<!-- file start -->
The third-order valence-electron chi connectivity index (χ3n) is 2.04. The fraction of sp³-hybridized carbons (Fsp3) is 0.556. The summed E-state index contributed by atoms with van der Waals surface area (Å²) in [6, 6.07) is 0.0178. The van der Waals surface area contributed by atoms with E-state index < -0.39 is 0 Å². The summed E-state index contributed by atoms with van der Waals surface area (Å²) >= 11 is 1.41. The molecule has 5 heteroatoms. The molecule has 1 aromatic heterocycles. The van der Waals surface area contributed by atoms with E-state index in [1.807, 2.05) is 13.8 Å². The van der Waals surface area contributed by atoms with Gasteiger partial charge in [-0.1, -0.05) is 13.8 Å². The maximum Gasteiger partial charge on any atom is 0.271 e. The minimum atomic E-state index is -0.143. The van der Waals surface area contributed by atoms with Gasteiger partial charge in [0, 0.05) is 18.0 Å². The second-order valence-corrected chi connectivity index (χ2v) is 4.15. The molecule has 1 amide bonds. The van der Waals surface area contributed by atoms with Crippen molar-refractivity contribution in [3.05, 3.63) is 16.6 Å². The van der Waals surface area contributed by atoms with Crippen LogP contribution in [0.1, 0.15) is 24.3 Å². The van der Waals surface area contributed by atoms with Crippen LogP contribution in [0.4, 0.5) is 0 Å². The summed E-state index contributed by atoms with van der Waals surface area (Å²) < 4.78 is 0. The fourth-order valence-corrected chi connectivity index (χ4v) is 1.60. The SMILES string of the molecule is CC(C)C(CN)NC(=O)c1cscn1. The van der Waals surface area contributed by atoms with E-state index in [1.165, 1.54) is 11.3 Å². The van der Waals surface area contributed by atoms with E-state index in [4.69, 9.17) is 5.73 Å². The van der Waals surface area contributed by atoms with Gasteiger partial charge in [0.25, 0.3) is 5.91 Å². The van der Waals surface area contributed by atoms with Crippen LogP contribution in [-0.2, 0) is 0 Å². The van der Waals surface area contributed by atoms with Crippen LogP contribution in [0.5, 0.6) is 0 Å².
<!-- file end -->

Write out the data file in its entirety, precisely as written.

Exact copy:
The third-order valence-electron chi connectivity index (χ3n) is 2.04. The fraction of sp³-hybridized carbons (Fsp3) is 0.556. The summed E-state index contributed by atoms with van der Waals surface area (Å²) in [6, 6.07) is 0.0178. The van der Waals surface area contributed by atoms with E-state index < -0.39 is 0 Å². The summed E-state index contributed by atoms with van der Waals surface area (Å²) >= 11 is 1.41. The molecule has 5 heteroatoms. The molecule has 1 aromatic heterocycles. The van der Waals surface area contributed by atoms with E-state index in [1.807, 2.05) is 13.8 Å². The van der Waals surface area contributed by atoms with Gasteiger partial charge in [-0.1, -0.05) is 13.8 Å². The maximum Gasteiger partial charge on any atom is 0.271 e. The minimum atomic E-state index is -0.143. The van der Waals surface area contributed by atoms with Gasteiger partial charge in [0, 0.05) is 18.0 Å². The second-order valence-corrected chi connectivity index (χ2v) is 4.15. The molecule has 1 amide bonds. The van der Waals surface area contributed by atoms with Crippen molar-refractivity contribution in [3.05, 3.63) is 16.6 Å². The van der Waals surface area contributed by atoms with Crippen LogP contribution in [0.1, 0.15) is 24.3 Å². The van der Waals surface area contributed by atoms with Crippen LogP contribution in [0.4, 0.5) is 0 Å². The summed E-state index contributed by atoms with van der Waals surface area (Å²) < 4.78 is 0. The fourth-order valence-corrected chi connectivity index (χ4v) is 1.60. The SMILES string of the molecule is CC(C)C(CN)NC(=O)c1cscn1. The van der Waals surface area contributed by atoms with E-state index in [1.165, 1.54) is 11.3 Å². The van der Waals surface area contributed by atoms with E-state index in [4.69, 9.17) is 5.73 Å². The van der Waals surface area contributed by atoms with Gasteiger partial charge in [0.25, 0.3) is 5.91 Å². The van der Waals surface area contributed by atoms with Crippen LogP contribution in [-0.2, 0) is 0 Å². The van der Waals surface area contributed by atoms with Crippen LogP contribution in [0.5, 0.6) is 0 Å².